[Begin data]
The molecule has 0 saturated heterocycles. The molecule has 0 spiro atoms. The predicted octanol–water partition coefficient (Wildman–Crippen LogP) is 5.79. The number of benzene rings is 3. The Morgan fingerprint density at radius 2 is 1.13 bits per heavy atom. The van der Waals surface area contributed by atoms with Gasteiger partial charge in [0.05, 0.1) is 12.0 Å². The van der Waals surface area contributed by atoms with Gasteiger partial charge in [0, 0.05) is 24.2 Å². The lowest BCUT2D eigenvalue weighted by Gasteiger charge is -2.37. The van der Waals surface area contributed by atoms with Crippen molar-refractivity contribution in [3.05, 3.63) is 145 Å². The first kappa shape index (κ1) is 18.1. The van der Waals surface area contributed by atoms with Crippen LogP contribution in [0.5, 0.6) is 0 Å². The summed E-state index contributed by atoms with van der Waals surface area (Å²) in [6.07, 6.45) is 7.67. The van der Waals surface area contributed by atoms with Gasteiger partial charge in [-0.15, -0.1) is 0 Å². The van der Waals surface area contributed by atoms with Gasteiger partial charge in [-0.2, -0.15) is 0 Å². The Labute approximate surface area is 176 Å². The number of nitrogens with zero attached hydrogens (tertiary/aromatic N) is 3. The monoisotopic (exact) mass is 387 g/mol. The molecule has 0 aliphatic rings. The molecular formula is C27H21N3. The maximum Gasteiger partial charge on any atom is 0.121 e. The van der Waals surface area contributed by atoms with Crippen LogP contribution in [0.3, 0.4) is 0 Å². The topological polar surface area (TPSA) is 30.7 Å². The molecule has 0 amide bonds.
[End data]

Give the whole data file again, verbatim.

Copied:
The molecule has 0 saturated heterocycles. The molecule has 0 spiro atoms. The predicted octanol–water partition coefficient (Wildman–Crippen LogP) is 5.79. The number of benzene rings is 3. The Morgan fingerprint density at radius 2 is 1.13 bits per heavy atom. The van der Waals surface area contributed by atoms with Gasteiger partial charge in [0.05, 0.1) is 12.0 Å². The van der Waals surface area contributed by atoms with Gasteiger partial charge in [0, 0.05) is 24.2 Å². The lowest BCUT2D eigenvalue weighted by Gasteiger charge is -2.37. The van der Waals surface area contributed by atoms with Crippen molar-refractivity contribution in [3.05, 3.63) is 145 Å². The first kappa shape index (κ1) is 18.1. The van der Waals surface area contributed by atoms with Crippen LogP contribution in [0.5, 0.6) is 0 Å². The summed E-state index contributed by atoms with van der Waals surface area (Å²) in [6.07, 6.45) is 7.67. The van der Waals surface area contributed by atoms with Gasteiger partial charge in [-0.15, -0.1) is 0 Å². The van der Waals surface area contributed by atoms with Gasteiger partial charge in [-0.2, -0.15) is 0 Å². The Labute approximate surface area is 176 Å². The number of nitrogens with zero attached hydrogens (tertiary/aromatic N) is 3. The monoisotopic (exact) mass is 387 g/mol. The molecule has 0 aliphatic rings. The molecular formula is C27H21N3. The maximum Gasteiger partial charge on any atom is 0.121 e. The van der Waals surface area contributed by atoms with Crippen LogP contribution in [0.3, 0.4) is 0 Å². The topological polar surface area (TPSA) is 30.7 Å². The molecule has 0 amide bonds.